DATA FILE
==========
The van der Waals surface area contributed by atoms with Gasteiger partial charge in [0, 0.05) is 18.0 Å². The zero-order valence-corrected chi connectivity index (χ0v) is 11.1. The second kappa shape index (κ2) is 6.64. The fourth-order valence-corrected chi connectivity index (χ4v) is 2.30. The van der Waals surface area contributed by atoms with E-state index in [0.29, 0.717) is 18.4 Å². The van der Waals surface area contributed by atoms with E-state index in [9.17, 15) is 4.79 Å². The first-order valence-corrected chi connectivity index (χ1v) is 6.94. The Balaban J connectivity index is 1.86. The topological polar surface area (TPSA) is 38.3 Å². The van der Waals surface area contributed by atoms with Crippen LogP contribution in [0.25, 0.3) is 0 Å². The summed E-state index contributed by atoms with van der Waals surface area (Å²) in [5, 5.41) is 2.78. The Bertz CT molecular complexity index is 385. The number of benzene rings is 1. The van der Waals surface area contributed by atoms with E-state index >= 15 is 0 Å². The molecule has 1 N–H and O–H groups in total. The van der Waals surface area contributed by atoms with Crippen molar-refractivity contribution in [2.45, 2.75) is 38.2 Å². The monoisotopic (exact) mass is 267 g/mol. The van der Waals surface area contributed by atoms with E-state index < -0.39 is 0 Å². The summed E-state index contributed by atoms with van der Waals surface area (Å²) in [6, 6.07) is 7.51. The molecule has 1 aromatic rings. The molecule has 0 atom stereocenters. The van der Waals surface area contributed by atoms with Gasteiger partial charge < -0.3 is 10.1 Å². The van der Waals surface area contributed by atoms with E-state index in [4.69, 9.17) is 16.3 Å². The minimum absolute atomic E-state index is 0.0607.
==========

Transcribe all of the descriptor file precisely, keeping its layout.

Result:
The van der Waals surface area contributed by atoms with Gasteiger partial charge in [0, 0.05) is 18.0 Å². The zero-order valence-corrected chi connectivity index (χ0v) is 11.1. The second kappa shape index (κ2) is 6.64. The fourth-order valence-corrected chi connectivity index (χ4v) is 2.30. The van der Waals surface area contributed by atoms with E-state index in [0.29, 0.717) is 18.4 Å². The van der Waals surface area contributed by atoms with E-state index in [9.17, 15) is 4.79 Å². The first-order valence-corrected chi connectivity index (χ1v) is 6.94. The Balaban J connectivity index is 1.86. The topological polar surface area (TPSA) is 38.3 Å². The van der Waals surface area contributed by atoms with Crippen LogP contribution in [0.25, 0.3) is 0 Å². The summed E-state index contributed by atoms with van der Waals surface area (Å²) in [5, 5.41) is 2.78. The Bertz CT molecular complexity index is 385. The number of benzene rings is 1. The van der Waals surface area contributed by atoms with E-state index >= 15 is 0 Å². The molecule has 1 N–H and O–H groups in total. The van der Waals surface area contributed by atoms with Crippen molar-refractivity contribution in [2.45, 2.75) is 38.2 Å². The monoisotopic (exact) mass is 267 g/mol. The van der Waals surface area contributed by atoms with E-state index < -0.39 is 0 Å². The summed E-state index contributed by atoms with van der Waals surface area (Å²) in [6, 6.07) is 7.51. The molecule has 1 aromatic rings. The molecule has 0 atom stereocenters. The van der Waals surface area contributed by atoms with Gasteiger partial charge < -0.3 is 10.1 Å². The van der Waals surface area contributed by atoms with E-state index in [4.69, 9.17) is 16.3 Å². The minimum absolute atomic E-state index is 0.0607.